Canada’s GDP undershoots projections


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By: Andria Pichidi

Canada’s lack of GDP growth in July was driven by temporary factors impacting Oil and gas extraction, although broadbased declines across the other goods sectors suggest trade frictions did have a negative impact.

Goods sector output fell 0.7% in July, led lower by a 3.5% tumble in mining, quarrying and oil and gas extraction that was the largest one month drop since May of 2016. A 3.0% tumble was seen in oil and gas extraction, with Statistics Canada noting that oil and gas extraction ex-oil sands plunged 4.7%, the largest decline in a decade. However, that was largely due to the shutdown of some of Newfoundland and Labrador’s offshore production facilities for much of the month due to maintenance issues.

Construction fell 0.7% after a 0.6% gain, manufacturing dipped 0.1% after a 1.3% pull-back. Service producers grew 0.3%, matching the 0.3% rise in June, supported by a robust 1.1% rise in wholesale production. Retail shipments edged up just 0.1% after a 0.6% expansion.

The lack of total GDP growth in July undershot expectations for a modest rise, but the undershoot can be attributed to what should be a temporary set-back in oil and gas. Yet softness in manufacturing, construction and retail support the BoC’s currently accommodative policy stance. Of course, the BoC anticipates a moderation in GDP during the second half of this year, and today’s GDP report supports that projection.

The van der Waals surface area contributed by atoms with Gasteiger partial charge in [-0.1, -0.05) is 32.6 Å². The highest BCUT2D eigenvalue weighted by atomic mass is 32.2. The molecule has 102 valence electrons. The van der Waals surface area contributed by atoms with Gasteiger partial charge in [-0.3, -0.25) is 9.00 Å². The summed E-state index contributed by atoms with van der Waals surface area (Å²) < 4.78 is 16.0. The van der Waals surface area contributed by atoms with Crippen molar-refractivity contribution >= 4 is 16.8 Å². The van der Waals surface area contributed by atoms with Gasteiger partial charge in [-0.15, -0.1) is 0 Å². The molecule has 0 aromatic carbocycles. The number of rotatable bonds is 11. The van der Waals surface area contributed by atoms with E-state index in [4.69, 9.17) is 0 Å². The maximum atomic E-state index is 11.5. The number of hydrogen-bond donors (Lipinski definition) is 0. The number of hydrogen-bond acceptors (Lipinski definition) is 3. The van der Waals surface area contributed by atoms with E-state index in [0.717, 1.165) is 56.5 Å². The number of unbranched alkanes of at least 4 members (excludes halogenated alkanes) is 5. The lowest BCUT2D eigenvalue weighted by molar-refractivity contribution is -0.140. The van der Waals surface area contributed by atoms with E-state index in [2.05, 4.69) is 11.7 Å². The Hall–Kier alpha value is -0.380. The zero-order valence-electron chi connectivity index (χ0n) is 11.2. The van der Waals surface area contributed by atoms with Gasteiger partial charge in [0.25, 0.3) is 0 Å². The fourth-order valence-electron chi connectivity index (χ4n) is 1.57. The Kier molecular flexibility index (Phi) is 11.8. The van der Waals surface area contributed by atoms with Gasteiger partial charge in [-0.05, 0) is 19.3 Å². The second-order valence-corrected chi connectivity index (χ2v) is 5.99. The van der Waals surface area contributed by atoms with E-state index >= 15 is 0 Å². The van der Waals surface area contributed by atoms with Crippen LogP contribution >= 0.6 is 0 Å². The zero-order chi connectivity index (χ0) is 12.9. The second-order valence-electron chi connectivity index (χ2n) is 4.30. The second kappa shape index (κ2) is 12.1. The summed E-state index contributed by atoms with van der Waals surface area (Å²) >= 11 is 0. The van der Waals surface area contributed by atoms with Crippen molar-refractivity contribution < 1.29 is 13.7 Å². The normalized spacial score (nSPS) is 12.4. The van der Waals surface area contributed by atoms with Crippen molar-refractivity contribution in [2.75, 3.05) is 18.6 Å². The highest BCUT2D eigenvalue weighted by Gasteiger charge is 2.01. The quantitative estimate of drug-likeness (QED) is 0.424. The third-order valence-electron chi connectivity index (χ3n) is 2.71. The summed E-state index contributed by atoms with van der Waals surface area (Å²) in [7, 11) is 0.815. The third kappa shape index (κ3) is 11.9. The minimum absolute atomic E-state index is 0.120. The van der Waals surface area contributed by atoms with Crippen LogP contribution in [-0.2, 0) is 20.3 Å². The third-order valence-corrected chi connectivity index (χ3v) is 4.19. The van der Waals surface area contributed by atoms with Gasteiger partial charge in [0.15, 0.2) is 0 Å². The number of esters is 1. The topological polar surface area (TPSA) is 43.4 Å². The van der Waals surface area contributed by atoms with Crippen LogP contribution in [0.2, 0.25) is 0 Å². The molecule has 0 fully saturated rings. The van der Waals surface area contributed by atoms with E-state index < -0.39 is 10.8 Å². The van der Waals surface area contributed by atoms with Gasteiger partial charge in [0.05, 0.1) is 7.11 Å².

From the currency perspective, USDCAD has recouped back above 1.3250, a level that the pair has been gravitating around for over a week now. Oil prices have steadied after more than giving back the sharp gains seen in the immediate wake of the attack on Saudi crude facilities.

Other than the GDP, there are some key data loom on both the US and Canadian calendars this week. The US schedule culminates in the release of the September jobs report on Friday. The risks relative to expectations are clearly to the downside regarding upcoming US economic reports, which generating downside bias in USDCAD. As for Canadian data, trade balance is expected to show a narrowing in the deficit to -C$1.0 bln in August from -C$1.1 bln in July.

Overall, assuming oil prices remain capped, and assuming incoming US versus Canadian data maintains a slight dovish gap in Fed versus BoC outlooks, USDCAD’s looks likely to retain a moderate downward track, with ups and down forming a downchannel.

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